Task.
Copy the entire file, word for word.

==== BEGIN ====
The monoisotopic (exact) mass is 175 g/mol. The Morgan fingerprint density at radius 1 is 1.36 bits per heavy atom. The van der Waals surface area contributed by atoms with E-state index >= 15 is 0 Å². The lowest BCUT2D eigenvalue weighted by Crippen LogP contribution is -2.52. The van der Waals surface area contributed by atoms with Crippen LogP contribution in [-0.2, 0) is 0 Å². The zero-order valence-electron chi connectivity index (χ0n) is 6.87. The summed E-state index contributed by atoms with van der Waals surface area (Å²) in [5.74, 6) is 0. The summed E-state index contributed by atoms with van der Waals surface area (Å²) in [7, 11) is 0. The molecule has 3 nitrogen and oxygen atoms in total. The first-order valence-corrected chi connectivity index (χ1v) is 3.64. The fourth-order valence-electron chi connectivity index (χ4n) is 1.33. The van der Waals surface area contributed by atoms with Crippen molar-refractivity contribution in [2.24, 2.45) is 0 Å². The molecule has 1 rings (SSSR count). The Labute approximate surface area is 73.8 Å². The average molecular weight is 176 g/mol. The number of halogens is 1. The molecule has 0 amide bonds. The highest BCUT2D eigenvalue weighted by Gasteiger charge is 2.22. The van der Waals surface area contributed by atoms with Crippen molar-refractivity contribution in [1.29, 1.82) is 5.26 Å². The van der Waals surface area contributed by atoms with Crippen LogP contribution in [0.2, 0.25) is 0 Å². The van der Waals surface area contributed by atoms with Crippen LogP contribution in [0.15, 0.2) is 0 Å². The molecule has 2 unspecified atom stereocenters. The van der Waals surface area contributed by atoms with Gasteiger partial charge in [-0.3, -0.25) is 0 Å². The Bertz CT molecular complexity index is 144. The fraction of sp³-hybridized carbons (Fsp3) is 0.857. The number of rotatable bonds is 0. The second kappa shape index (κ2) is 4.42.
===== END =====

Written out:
The monoisotopic (exact) mass is 175 g/mol. The Morgan fingerprint density at radius 1 is 1.36 bits per heavy atom. The van der Waals surface area contributed by atoms with E-state index >= 15 is 0 Å². The lowest BCUT2D eigenvalue weighted by Crippen LogP contribution is -2.52. The van der Waals surface area contributed by atoms with Crippen LogP contribution in [-0.2, 0) is 0 Å². The zero-order valence-electron chi connectivity index (χ0n) is 6.87. The summed E-state index contributed by atoms with van der Waals surface area (Å²) in [5.74, 6) is 0. The summed E-state index contributed by atoms with van der Waals surface area (Å²) in [7, 11) is 0. The molecule has 3 nitrogen and oxygen atoms in total. The first-order valence-corrected chi connectivity index (χ1v) is 3.64. The fourth-order valence-electron chi connectivity index (χ4n) is 1.33. The van der Waals surface area contributed by atoms with Crippen molar-refractivity contribution in [2.24, 2.45) is 0 Å². The molecule has 1 rings (SSSR count). The Labute approximate surface area is 73.8 Å². The average molecular weight is 176 g/mol. The number of halogens is 1. The molecule has 0 amide bonds. The highest BCUT2D eigenvalue weighted by Gasteiger charge is 2.22. The van der Waals surface area contributed by atoms with Crippen molar-refractivity contribution in [1.29, 1.82) is 5.26 Å². The van der Waals surface area contributed by atoms with Crippen LogP contribution in [0.2, 0.25) is 0 Å². The van der Waals surface area contributed by atoms with Crippen LogP contribution in [0.15, 0.2) is 0 Å². The molecule has 2 unspecified atom stereocenters. The van der Waals surface area contributed by atoms with Gasteiger partial charge in [-0.3, -0.25) is 0 Å². The Bertz CT molecular complexity index is 144. The fraction of sp³-hybridized carbons (Fsp3) is 0.857. The number of rotatable bonds is 0. The second kappa shape index (κ2) is 4.42.